Various other components for proper operation of the operational amplifier 40 are connected as shown in FIG. 2. The output of amplifier 40 is connected to the base of an NPN transistor Q1 which is the current driver 45. The collector of transistor Q1 is connected to the positive voltage supply +V and its emitter is connected through an inductance L1 to the exciter amplifier 11. The connection to the exciter amplifier 11 is to the collector of the intermediate stage. The operating voltage is supplied to other portions of the exciter amplifier 11 by way of a resistance R7.

As explained hereinabove the input signal on line 35 to the portion of the apparatus illustrated in FIG. 2 has a DC voltage component which is a measure of the difference between the carrier output level and the desired carrier output level and an audio voltage component which contains the audio information to be transmitted. The resistance R1 and diodes CR1, CR2, and CR3 of the DC limiter prevent the voltage at the juncture 51 due to the DC component from rising above a predetermined value. Since the input impedance of the operational amplifier 40 is high, essentially the same DC voltage is present at its non-inverting input. All of the audio voltage component, however, effectively by-passes the DC limiter by means of capacitance C1 and is summed with the limited DC component at the input of the amplifier 40.

The other components permit operation of the amplifier 40 and current driver transistor Q1 in a conventional manner. The gain of the amplifier 40 is set by resistances R5 and R4 at low modulation levels. At high modulation levels diode CR5 breaks down and resistance R6 acts in parallel with resistance R4 thereby increasing the gain to compensate for the compression inherent in the microcircuit. Diode CR4 is a constant current diode which makes the voltage at the inverting input of amplifier 40 independently of changes in the supply voltage. Resistance R7 regulates the operating voltage supplied to the exciter amplifier 11, and the combination of inductance L1 and capacitance C4 eliminates oscillations in the control loop by reducing the gain above certain frequencies, specifically about 5MHz.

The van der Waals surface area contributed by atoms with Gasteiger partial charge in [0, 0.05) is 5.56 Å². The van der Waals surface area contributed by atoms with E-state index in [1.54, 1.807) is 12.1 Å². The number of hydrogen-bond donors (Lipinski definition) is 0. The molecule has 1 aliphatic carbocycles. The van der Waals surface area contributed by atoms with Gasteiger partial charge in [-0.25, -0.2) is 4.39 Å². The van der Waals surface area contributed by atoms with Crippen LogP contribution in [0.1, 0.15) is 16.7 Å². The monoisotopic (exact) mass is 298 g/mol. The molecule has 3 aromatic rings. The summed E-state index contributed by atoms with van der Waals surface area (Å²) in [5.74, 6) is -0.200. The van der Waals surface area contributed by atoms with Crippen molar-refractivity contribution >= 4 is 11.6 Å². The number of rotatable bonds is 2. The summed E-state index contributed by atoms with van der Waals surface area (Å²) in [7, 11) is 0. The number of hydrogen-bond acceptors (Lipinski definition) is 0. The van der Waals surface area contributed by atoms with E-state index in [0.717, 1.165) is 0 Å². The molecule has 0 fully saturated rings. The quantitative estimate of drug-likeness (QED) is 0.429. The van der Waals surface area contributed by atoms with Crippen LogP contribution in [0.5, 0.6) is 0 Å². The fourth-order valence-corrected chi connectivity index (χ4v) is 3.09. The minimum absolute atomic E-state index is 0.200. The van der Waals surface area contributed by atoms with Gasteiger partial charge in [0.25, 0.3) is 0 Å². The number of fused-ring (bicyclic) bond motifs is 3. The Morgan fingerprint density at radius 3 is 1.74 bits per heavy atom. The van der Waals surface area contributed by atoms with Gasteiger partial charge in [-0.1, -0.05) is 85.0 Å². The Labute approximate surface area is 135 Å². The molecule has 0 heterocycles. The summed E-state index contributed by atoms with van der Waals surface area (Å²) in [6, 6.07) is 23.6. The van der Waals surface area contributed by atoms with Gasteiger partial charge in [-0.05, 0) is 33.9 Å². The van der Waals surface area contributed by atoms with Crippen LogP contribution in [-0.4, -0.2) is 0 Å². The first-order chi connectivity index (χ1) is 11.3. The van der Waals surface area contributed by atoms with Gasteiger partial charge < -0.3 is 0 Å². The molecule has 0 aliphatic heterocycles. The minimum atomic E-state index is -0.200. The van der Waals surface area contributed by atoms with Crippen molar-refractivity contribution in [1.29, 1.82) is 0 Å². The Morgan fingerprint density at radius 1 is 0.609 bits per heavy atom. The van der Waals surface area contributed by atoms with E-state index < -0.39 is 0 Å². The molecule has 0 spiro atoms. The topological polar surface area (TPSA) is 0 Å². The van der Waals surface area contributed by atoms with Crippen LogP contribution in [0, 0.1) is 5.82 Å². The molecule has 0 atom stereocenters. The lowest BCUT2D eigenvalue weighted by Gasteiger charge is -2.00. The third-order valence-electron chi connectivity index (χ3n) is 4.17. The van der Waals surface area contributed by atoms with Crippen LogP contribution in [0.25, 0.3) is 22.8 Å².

A specific embodiment of the portion of the apparatus shown in FIG. 2 was fabricated employing the components listed below.

______________________________________Operational Amplifier 40                  HA2-2602-2Microcircuit Exciter Amplifier 11                  CA870 (TRW)NPN Transistor Q1      2N4237Diode CR1              1N753ADiode CR2              1N4531Diode CR3              1N4531Diode CR4              1N5291Diode CR5              1N752AR1                     3.6KΩR2                     10KΩR3                     510ΩR4                     7.5KΩR5                     16KΩR6                     3.9KΩR7                     72ΩC1                     0.1μFC2                     0.1μFC3                     10μFC4                     100PFL1                     10μHY+V                     +27 volts______________________________________

The above disclosed specific embodiment of the circuitry shown in FIG. 2 was employed in conjunction with the other elements of communication transmitting equipment shown in FIG. 1. The other elements were of straightforward conventional design to provide an amplitude modulated transmitter for operating in the range of from 225 to 400 MHz. The transmitter was designed to produce a normal carrier output level of approximately 10 watts with a maximum of 40 watts at peak modulation. The maximum outputs of the exciter amplifier 11, exciter output amplifier 12, and driver amplifier 13 were 500 milliwatts, 4 watts, and 15 watts, respectively.